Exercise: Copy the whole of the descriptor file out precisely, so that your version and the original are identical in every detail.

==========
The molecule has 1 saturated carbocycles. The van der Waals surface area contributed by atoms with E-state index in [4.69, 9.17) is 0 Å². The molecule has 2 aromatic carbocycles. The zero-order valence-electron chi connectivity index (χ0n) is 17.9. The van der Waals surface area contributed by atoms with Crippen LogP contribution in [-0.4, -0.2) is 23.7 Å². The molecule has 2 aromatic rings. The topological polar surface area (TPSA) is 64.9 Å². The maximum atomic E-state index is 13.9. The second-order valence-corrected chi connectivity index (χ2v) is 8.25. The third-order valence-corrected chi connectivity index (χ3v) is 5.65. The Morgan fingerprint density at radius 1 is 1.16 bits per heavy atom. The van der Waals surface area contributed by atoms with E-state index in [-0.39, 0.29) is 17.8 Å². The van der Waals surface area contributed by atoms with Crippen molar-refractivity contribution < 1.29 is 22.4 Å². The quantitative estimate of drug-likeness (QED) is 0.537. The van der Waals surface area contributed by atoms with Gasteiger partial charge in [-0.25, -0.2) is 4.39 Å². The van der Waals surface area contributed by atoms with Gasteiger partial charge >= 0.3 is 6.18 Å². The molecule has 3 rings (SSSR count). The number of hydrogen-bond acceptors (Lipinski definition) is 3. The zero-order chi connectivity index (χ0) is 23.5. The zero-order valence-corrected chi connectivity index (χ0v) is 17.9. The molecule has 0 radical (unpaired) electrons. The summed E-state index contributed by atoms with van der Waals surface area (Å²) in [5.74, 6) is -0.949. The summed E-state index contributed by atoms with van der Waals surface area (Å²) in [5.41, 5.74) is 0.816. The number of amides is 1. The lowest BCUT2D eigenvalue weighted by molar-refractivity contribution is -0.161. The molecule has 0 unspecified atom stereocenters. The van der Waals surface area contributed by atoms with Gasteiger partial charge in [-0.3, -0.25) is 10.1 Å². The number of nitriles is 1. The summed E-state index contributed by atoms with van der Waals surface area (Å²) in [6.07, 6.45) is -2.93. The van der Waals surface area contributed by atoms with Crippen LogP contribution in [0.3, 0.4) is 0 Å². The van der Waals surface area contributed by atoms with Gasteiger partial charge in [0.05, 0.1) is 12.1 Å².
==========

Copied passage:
The molecule has 1 saturated carbocycles. The van der Waals surface area contributed by atoms with E-state index in [4.69, 9.17) is 0 Å². The molecule has 2 aromatic carbocycles. The zero-order valence-electron chi connectivity index (χ0n) is 17.9. The van der Waals surface area contributed by atoms with Crippen LogP contribution in [-0.4, -0.2) is 23.7 Å². The molecule has 2 aromatic rings. The topological polar surface area (TPSA) is 64.9 Å². The maximum atomic E-state index is 13.9. The second-order valence-corrected chi connectivity index (χ2v) is 8.25. The third-order valence-corrected chi connectivity index (χ3v) is 5.65. The Morgan fingerprint density at radius 1 is 1.16 bits per heavy atom. The van der Waals surface area contributed by atoms with E-state index in [-0.39, 0.29) is 17.8 Å². The van der Waals surface area contributed by atoms with Crippen molar-refractivity contribution < 1.29 is 22.4 Å². The quantitative estimate of drug-likeness (QED) is 0.537. The van der Waals surface area contributed by atoms with Gasteiger partial charge in [-0.25, -0.2) is 4.39 Å². The van der Waals surface area contributed by atoms with Gasteiger partial charge >= 0.3 is 6.18 Å². The molecule has 3 rings (SSSR count). The number of hydrogen-bond acceptors (Lipinski definition) is 3. The zero-order chi connectivity index (χ0) is 23.5. The zero-order valence-corrected chi connectivity index (χ0v) is 17.9. The molecule has 0 radical (unpaired) electrons. The summed E-state index contributed by atoms with van der Waals surface area (Å²) in [5.74, 6) is -0.949. The summed E-state index contributed by atoms with van der Waals surface area (Å²) in [5.41, 5.74) is 0.816. The number of amides is 1. The lowest BCUT2D eigenvalue weighted by molar-refractivity contribution is -0.161. The molecule has 0 unspecified atom stereocenters. The van der Waals surface area contributed by atoms with Gasteiger partial charge in [-0.3, -0.25) is 10.1 Å². The number of nitriles is 1. The summed E-state index contributed by atoms with van der Waals surface area (Å²) in [6.07, 6.45) is -2.93. The van der Waals surface area contributed by atoms with Crippen LogP contribution in [0.3, 0.4) is 0 Å². The van der Waals surface area contributed by atoms with Gasteiger partial charge in [0.05, 0.1) is 12.1 Å².